Understanding Hiring vs. Upskilling vs. Training
Guest Post: Pat McGrew, McGrewGroup, Inc. and The Print University
Employees are the lifeblood of any business. They engage with customers, handle administrative and production tasks, and keep things humming along as orders come in, work is produced, and deliveries are shipped. When it is time to add a new team member, we look for people who have the skills and will fit into the culture. Hiring is only one part of employee nurturing. Upskilling and training are two essential elements in ensuring that your hiring process bears fruit.
Hiring is bringing a new person into a job within the organization. You may hire someone for a role vacated by another employee, a new position created to expand capabilities or augment resources, to add a layer of supervision in a department that has grown, or to bring in new skills. Hiring starts with selecting a candidate and offering the job. On acceptance, the next step is to get them acclimated to the company and matched to their responsibilities which sets them on their path to productivity.
Once an employee is on board, the best practice is to nurture them so they remain satisfied with their job and have opportunities to gain more responsibilities and move into new roles. There are two terms that are sometimes used interchangeably but refer to different processes that describe ways to help employees grow – upskilling and training.
Upskilling programs are broad in concept and designed to prepare team members for new roles. They usually include access to education to enhance basic business and supervisory skills that are transferable to any new assignment. There is a focus on soft skills, critical thinking, and building an infrastructure for professional growth. The goal is to prepare employees for growing inside the company, so upskilling programs are often part of yearly employee retention plans. Training is a more specific activity, usually focused on specific tasks, tools, and outcomes.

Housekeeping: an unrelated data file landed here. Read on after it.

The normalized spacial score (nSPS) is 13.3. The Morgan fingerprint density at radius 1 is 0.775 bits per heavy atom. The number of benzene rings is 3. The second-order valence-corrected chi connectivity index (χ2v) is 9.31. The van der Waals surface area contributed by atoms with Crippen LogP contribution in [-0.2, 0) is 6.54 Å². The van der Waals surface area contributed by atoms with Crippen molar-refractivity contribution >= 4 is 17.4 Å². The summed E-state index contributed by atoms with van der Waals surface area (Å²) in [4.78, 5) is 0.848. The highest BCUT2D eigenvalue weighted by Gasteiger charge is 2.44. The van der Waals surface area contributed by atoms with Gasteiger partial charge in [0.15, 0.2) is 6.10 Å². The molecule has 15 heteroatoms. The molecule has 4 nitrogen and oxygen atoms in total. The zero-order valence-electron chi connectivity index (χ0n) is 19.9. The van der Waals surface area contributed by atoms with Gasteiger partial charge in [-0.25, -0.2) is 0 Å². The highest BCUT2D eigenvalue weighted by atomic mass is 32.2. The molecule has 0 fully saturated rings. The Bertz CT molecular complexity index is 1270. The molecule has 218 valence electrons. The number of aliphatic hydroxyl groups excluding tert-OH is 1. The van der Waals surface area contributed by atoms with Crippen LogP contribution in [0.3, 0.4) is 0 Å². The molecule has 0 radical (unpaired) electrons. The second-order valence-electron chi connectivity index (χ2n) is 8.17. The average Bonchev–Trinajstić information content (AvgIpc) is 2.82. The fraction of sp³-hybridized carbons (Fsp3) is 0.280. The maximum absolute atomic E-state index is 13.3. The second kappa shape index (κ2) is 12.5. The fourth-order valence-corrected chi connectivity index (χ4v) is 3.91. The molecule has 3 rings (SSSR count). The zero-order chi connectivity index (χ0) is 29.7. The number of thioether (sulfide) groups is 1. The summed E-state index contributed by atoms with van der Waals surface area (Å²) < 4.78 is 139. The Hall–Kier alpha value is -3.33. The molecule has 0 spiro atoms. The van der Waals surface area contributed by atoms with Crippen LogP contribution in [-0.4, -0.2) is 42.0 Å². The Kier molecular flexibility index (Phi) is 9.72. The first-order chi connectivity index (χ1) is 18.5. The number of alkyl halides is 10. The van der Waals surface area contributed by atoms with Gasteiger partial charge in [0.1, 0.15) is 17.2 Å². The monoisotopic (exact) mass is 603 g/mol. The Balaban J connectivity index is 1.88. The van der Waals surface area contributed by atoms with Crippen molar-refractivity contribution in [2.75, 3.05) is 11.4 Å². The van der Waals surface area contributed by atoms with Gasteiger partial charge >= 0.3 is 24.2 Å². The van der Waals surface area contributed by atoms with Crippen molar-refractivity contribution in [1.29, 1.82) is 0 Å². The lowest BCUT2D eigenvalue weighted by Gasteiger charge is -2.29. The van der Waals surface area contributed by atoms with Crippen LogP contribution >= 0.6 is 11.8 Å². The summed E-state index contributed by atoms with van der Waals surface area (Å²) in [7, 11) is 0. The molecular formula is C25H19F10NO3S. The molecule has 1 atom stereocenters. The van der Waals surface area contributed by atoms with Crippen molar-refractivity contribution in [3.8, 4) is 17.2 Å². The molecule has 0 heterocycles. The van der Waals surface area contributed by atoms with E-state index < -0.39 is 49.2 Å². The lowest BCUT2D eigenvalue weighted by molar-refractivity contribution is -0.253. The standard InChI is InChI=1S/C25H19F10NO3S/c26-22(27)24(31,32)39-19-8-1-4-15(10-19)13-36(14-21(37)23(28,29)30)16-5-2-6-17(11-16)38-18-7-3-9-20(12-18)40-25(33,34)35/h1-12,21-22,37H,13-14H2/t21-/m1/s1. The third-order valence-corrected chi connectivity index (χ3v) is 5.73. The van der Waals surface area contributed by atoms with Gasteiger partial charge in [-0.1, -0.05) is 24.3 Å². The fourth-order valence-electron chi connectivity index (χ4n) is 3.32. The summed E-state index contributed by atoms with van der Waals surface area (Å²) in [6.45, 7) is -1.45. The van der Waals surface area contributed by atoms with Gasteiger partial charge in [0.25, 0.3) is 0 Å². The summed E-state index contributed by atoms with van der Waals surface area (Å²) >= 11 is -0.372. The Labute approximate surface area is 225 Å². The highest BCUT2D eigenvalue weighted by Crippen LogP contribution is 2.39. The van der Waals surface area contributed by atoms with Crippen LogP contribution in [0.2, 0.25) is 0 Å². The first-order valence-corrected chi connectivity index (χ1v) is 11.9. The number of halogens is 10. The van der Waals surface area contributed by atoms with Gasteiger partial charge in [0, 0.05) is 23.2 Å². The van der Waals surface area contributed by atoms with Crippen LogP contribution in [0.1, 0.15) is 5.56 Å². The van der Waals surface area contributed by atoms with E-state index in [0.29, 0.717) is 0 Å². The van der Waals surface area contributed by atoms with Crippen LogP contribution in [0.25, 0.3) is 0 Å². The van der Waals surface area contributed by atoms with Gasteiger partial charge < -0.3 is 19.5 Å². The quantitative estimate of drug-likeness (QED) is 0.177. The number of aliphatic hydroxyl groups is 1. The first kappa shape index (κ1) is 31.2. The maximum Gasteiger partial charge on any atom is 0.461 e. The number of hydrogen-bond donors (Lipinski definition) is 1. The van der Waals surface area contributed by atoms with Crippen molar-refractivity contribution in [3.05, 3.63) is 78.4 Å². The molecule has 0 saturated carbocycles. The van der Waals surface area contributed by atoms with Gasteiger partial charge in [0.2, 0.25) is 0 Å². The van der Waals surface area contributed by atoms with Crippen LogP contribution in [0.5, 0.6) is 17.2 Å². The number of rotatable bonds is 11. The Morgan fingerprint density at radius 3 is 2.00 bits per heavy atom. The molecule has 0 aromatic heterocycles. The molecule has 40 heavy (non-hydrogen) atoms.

Training ensures that employees can operate software or hardware effectively, but it is also crucial when new programs come to the shop, like LEAN manufacturing. There is usually a narrower scope and specific anticipated outcomes tied to intended timeframes.
With labor acquisition and retention challenges in today’s market, the best practice is to hire the most enthusiastic people you can find. Even if they have print-specific industry experience, don’t ignore the need to train them in your specific environment and build an upskilling plan to help
them grow. ThePrintUniversity.com can be a great video-on-demand training resource for new and experienced employees to learn the terminology inside your shop, how work flows through a print shop, and to become familiar with the many technologies you use!
Pat McGrew helps companies perform better. As Managing Director for McGrewGroup, Inc., she promotes Best Practices for your Business using her 30+ years of experience as a software company owner, marketer, analyst, industry evangelist, and consultant to enable business growth. She assesses workflow and bizflow effectiveness, and develops strategies and triage engagements for products, services, and businesses. Pat covers print and customer communication channels for data-driven and static marketing, transaction, packaging, label, and commercial print with experience in offset, inkjet, and toner. An experienced professional speaker and facilitator, she is the author of 8 books, the editor of the Xplor EDBOK, a regular industry content contributor, host of #PrintSampleTV, and co-host of #ThePrintReport. She is co-proprietor of ThePrintUniversity.com, a new education initiative. Pat is certified as a Lifetime Master Electronic Document Professional by Xplor, as a Print Buyer for Variable Print by PCPI, and as a Color Management Professional (CMP), CMP Digital, and BrandQ Professional by IDEAlliance. Find Pat on Twitter as @PatMcGrew and on LinkedIn.
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